Dog Bite Prevention



Because a dog's teeth are his only arms.


Most dog bites occur on or near the dog owner's property.


  • Your seemingly innocent actions may cause a dog to bite.

  • Many bites occur when a dog is playing with a person.

  • A dog who is sick or injured may bite anyone who comes near.

  • Teasing, harassing, or confusing a dog can cause him to bite.

  • A dog that is frightened or cornered may bite.

  • A confined dog in a fenced yard or chained up or very close to his home may bite to protect his home territory.

  • A mother dog with pups may bite.

  • A dog that is chasing something or someone may bite at it or them (bikes, cycles, joggers, pedestrians).

  • A dog that is fighting with another dog may bite anyone who interferes in any way, including his owner.


In a recent study, more than 79 percent of those people bitten knew the owner of the dog before they were bitten. More than half the people bitten are under the age of 15, with most being between four and nine years of age.

Whose fault is it?

In Virginia, the owner or custodian of the dog may be liable for any damage or injuries caused by the dog. In a court of law, the owner or custodian would have to prove that the victim was trespassing or teasing, tormenting, or abusing the dog on the dog owner's property.


Your mail carriers as well as your water, gas, or electric meter readers have a right to be on your property in the performance of their jobs.

Prevention for the Dog Owner

  • Never let your dog or puppy bite or mouth the skin of a person, even in play.

  • Beware of the ill or injured dog. Follow your veterinarian's advice in handling him.

  • Do not allow your dog to snap or growl at anyone. If you fail to properly train the dog, the dog may become vicious.

  • If your dog has not been raised around children or other people, do not permit them to chase, corner, or pick up the dog, especially if the dog is more than four months old.

  • Never ask anyone to keep or care for a dog that they are afraid of.

  • Never allow your dog to run with or chase people.

  • Above all, never leave your dog out, unconfined, without proper supervision.

  • Do not pat or praise your dog when he shows viciousness. Your patting may make the dog think that he's pleasing you. If you allow this to go on, he may even bite you when you try to stop him.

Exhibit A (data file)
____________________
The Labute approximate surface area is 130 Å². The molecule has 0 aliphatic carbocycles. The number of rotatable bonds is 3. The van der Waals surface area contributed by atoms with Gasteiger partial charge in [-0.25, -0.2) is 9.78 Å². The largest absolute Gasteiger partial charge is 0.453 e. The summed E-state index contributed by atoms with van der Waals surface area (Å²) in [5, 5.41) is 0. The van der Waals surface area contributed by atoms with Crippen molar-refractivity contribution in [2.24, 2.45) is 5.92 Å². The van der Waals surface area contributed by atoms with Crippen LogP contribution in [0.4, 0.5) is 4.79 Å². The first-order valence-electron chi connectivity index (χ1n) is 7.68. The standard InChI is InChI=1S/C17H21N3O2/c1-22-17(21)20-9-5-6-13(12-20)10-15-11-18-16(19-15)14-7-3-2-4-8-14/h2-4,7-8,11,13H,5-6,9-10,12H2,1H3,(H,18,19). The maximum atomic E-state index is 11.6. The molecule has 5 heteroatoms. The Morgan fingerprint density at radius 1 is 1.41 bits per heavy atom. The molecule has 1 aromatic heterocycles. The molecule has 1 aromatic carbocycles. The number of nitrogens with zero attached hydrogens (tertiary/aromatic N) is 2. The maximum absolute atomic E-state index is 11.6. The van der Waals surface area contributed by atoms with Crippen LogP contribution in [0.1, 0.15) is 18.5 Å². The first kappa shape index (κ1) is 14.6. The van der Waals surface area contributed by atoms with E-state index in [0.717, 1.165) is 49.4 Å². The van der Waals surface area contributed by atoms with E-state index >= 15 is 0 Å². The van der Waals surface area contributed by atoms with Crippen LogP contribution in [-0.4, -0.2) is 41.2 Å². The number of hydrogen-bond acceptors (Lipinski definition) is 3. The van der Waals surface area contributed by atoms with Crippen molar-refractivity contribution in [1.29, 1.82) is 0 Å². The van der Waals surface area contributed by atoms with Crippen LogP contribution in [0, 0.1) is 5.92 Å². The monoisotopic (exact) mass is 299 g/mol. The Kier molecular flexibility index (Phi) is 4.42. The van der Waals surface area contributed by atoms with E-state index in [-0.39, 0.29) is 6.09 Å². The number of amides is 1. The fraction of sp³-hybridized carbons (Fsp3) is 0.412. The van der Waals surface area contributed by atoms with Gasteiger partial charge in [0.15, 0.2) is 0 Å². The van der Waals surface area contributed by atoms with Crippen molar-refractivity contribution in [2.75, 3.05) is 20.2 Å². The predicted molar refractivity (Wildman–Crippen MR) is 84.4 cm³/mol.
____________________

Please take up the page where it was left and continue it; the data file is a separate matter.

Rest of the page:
Preventing a Bite

  • DO NOT RUN AWAY, unless you are sure that you can out distance the dog and find shelter.

  • Do not corner, rush at, or attempt to pick up a strange dog.

  • Do not touch a sleeping or eating dog.

  • You might try saying "GO HOME!" in a sharp commanding tone, or "SIT!"

  • Do not scream because it may startle the dog into biting.
  • Shake your keys or make a noise to distract him.

  • If he actually does grab for you, stick something in his mouth like a purse, stick, or gloves -- anything but you.

  • Try to stay calm, because your fear can lead to the dog's confusion or cause him to bite.

  • Never tease a dog or reach into a car or fenced yard to touch a dog.

  • If you are on a bike, get off and put the bike between you and the dog.

  • If you cannot get away from the dog that is attacking you, lay face down on the ground and cover your head with your arms and lay perfectly still.

If You Are Bitten

  • Watch where the dog goes and try to find out who its owner is.

  • Report the bite to the Prince William County Police Department at 703-792-6500.

  • Wash your wound immediately with soap and water. Consult a medical professional because the possibility of infection from bite wounds is quite high, in addition to the threat of possible rabies.

  • Visit the Prince William Health District's webpage on animal bites and rabies.

Remember:The law requires that all animal bites be reported!


Hey Kids!

Color these pages and
figure out how to prevent dog bites!